Home / NBA / Hochman: STL’s Jayson Tatum is a rising star in NBA playoffs | Benjamin Hochman

Hochman: STL’s Jayson Tatum is a rising star in NBA playoffs | Benjamin Hochman

He is so young that if there were two of him, the combined age would still be younger than his coach — 41-year-old Brad Stevens — who’s one of the younger coaches in the NBA.

Jayson Tatum is 20 and that sounds as absurd as this — Jayson Tatum scored 20 points in a Game 7 win Saturday.

But it’s all true. The St. Louis product who can’t drink St. Louis products (Fitz’s and Vess notwithstanding) took a symbolic step that most NBA lottery picks don’t take as rookies. The 6-foot-8 Celtic spearheaded a Game 7 victory with his 20 points, six rebounds and five assists. His plus-minus rating Saturday against the Bucks was plus-24 — best of all players, and it wasn’t even particularly close.

“Game 7 shows Jayson is going to be a superstar in the NBA,” said Chaminade coach Frank Bennett, who won the 2016 state title with Tatum. “He has the ability to score at all three levels — and he is a matchup problem for the opposition. He has proven to be a solid defender as well. But what I think is going to separate him is his basketball IQ. Jayson will consistently make the correct basketball play, which helps his team win. Over the course of time, these attributes, combined with his unparalleled work ethic, will allow him to be a great player in the league.”

It’s not supposed to happen this fast. LeBron James didn’t even make the playoffs his first season. The whole point of the NBA draft is for the worst teams to draft the best young players — and then, seemingly ceremoniously, the rejuvenated franchise and the budding star grow together over the course of a couple of years. On a rare occasion, one of the best teams will get to draft one of the best young players, thanks to a previous trade for that pick. Still, the rookie is often a role player.

But Tatum’s success comes from a confluence of confidence and coincidence.

The Celtics’ All-Star from last season got hurt.

The Celtics’ other All-Star from last season got hurt, too.

And Tatum, the No. 3 overall pick, played all season with exuberance and intelligence. He entered the postseason as a key starter for the second-seeded Celtics.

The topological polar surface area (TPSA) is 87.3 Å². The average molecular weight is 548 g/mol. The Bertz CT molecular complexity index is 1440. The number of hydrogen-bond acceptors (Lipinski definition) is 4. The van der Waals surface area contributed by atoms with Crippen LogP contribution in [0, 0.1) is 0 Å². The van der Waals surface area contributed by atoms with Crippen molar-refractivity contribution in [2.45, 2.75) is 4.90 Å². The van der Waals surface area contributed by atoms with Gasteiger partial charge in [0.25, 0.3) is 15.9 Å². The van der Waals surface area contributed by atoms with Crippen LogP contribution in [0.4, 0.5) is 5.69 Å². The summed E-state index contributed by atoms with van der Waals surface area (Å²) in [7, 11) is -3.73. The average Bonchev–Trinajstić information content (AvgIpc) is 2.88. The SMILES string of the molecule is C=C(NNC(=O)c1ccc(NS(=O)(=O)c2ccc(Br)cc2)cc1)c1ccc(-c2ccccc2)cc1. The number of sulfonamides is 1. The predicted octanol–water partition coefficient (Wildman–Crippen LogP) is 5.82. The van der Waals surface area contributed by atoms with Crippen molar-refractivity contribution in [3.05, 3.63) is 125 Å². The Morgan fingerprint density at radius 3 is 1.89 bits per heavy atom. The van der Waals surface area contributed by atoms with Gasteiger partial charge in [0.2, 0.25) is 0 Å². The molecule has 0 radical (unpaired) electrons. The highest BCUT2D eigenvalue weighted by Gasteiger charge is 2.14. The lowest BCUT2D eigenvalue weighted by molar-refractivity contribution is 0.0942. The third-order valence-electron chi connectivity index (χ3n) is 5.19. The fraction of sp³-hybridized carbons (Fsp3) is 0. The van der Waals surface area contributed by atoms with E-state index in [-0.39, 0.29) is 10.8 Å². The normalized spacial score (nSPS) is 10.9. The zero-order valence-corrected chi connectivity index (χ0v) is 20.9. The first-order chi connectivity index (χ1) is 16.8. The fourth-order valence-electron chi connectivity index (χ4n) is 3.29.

Of course, Tatum wasn’t even the best Chaminade grad in the Eastern Conference playoffs. Bradley Beal’s season sent him to his first All-Star Game. And the Wizards’ shooting wizard now has a 22.5 career scoring average in the postseason. Check this out, from basketballreference.com: Beal’s 22.5 ranks 14th among players before they turn 25 (with a minimum of 30 playoff games played). Fourteenth sounds good, sure, but then consider the talent in front of him — all 13 players were at least five-time All-Stars.

But Beal, 24, couldn’t get out of the first round this season. Even with John Wall.

Tatum is still going, thanks to his stupendous Game 7.

The Celtics truly are a fascinating compilation. There’s center Al Horford, who steps off the bus with a double-double. There’s Terry Rozier III, who fittingly has “3” in his name. There’s Marcus Smart, who is basketball’s equivalent to a “scrappy” baseball player (and as those who watched Tatum games in the regular season know, is referred to by the Boston broadcaster as “Maaaah-kus Smaaaa-ht”).

And there’s Jaylen Brown, the former Cuonzo Martin player at Cal, earmarked as the Celtics’ future alongside Jayson … but who is also the present. Alas, Brown suffered a hamstring injury in Game 7 and is doubtful for Monday’s Game 1 against Philadelphia, the Celtics’ second-round opponent.

Philadelphia versus Boston. The Super Bowl cities go after it again. There’s not an NBA series more intriguing, either. Tatum against fellow rookie Ben Simmons, the presumed winner of the rookie of the year hardware. The ballhandling skills of these slim, tall men are astounding. Simmons, 6-feet-10, averaging nearly nine assists a night. Tatum casually throwing bull’s-eye alley-oops to Big Al. And the way both men smoothly maneuver through traffic, controlling their dribbles, until unleashing leaps or “Euro-steps” like a video game character? It’s bizarre and beautiful basketball — modern basketball. And we haven’t even started talking about Philly’s Joel Embiid yet. Can this series start right this second?

But once more, let’s take a moment to appreciate Tatum in Game 7.

Like his high school coach said, he made the correct basketball play so often. It really is just so much fun to watch. At one point in the game, the Bucks stuck an old vet on Tatum.

Back in the spring of 1998, Arizona had a guard named Jason Terry, while St. Louis University had an academically ineligible forward named Justin Tatum. On March 3, Tatum had a son.

And this past Saturday, Terry played against Tatum’s son in an NBA playoff game.

There was Jason, 40, desperately defending Jayson, 20.

While this is also a testament to Terry, still hanging on, it’s really to show the absurdity of the reality — in the NBA playoffs, Jayson Tatum is schooling his father’s contemporaries. Schooling his own contemporaries. Schooling and learning, all at the same time.


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